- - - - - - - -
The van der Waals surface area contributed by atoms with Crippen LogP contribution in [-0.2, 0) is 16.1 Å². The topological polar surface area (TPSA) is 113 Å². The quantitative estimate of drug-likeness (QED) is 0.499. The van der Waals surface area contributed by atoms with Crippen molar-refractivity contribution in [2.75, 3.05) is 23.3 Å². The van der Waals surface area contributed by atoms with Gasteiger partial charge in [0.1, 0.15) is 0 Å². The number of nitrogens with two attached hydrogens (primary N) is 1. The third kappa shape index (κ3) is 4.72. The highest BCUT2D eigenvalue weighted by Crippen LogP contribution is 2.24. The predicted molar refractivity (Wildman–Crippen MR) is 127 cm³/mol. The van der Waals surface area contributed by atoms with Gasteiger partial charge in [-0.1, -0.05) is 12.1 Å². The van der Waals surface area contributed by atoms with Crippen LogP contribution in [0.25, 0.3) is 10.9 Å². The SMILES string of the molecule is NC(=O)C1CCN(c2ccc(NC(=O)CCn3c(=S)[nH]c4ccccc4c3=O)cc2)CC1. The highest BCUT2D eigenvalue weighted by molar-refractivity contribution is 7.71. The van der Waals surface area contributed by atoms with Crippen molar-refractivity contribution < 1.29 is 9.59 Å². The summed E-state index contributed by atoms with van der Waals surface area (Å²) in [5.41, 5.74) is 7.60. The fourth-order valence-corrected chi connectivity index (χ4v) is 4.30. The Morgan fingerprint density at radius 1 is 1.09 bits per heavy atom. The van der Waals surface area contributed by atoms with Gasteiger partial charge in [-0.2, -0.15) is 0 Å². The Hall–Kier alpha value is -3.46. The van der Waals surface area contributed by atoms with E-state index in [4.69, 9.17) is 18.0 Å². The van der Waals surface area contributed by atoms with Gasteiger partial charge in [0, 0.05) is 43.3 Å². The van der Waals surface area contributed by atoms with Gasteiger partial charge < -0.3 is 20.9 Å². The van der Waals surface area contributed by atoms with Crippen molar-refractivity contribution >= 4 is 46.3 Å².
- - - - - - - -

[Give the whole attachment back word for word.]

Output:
The van der Waals surface area contributed by atoms with Crippen LogP contribution in [-0.2, 0) is 16.1 Å². The topological polar surface area (TPSA) is 113 Å². The quantitative estimate of drug-likeness (QED) is 0.499. The van der Waals surface area contributed by atoms with Crippen molar-refractivity contribution in [2.75, 3.05) is 23.3 Å². The van der Waals surface area contributed by atoms with Gasteiger partial charge in [0.1, 0.15) is 0 Å². The number of nitrogens with two attached hydrogens (primary N) is 1. The third kappa shape index (κ3) is 4.72. The highest BCUT2D eigenvalue weighted by Crippen LogP contribution is 2.24. The predicted molar refractivity (Wildman–Crippen MR) is 127 cm³/mol. The van der Waals surface area contributed by atoms with Gasteiger partial charge in [-0.1, -0.05) is 12.1 Å². The van der Waals surface area contributed by atoms with Crippen LogP contribution in [0.25, 0.3) is 10.9 Å². The SMILES string of the molecule is NC(=O)C1CCN(c2ccc(NC(=O)CCn3c(=S)[nH]c4ccccc4c3=O)cc2)CC1. The highest BCUT2D eigenvalue weighted by molar-refractivity contribution is 7.71. The van der Waals surface area contributed by atoms with Crippen molar-refractivity contribution < 1.29 is 9.59 Å². The summed E-state index contributed by atoms with van der Waals surface area (Å²) in [5.41, 5.74) is 7.60. The fourth-order valence-corrected chi connectivity index (χ4v) is 4.30. The Morgan fingerprint density at radius 1 is 1.09 bits per heavy atom. The van der Waals surface area contributed by atoms with Gasteiger partial charge in [-0.2, -0.15) is 0 Å². The Hall–Kier alpha value is -3.46. The van der Waals surface area contributed by atoms with E-state index in [4.69, 9.17) is 18.0 Å². The van der Waals surface area contributed by atoms with Gasteiger partial charge in [0, 0.05) is 43.3 Å². The van der Waals surface area contributed by atoms with Gasteiger partial charge < -0.3 is 20.9 Å². The van der Waals surface area contributed by atoms with Crippen molar-refractivity contribution >= 4 is 46.3 Å².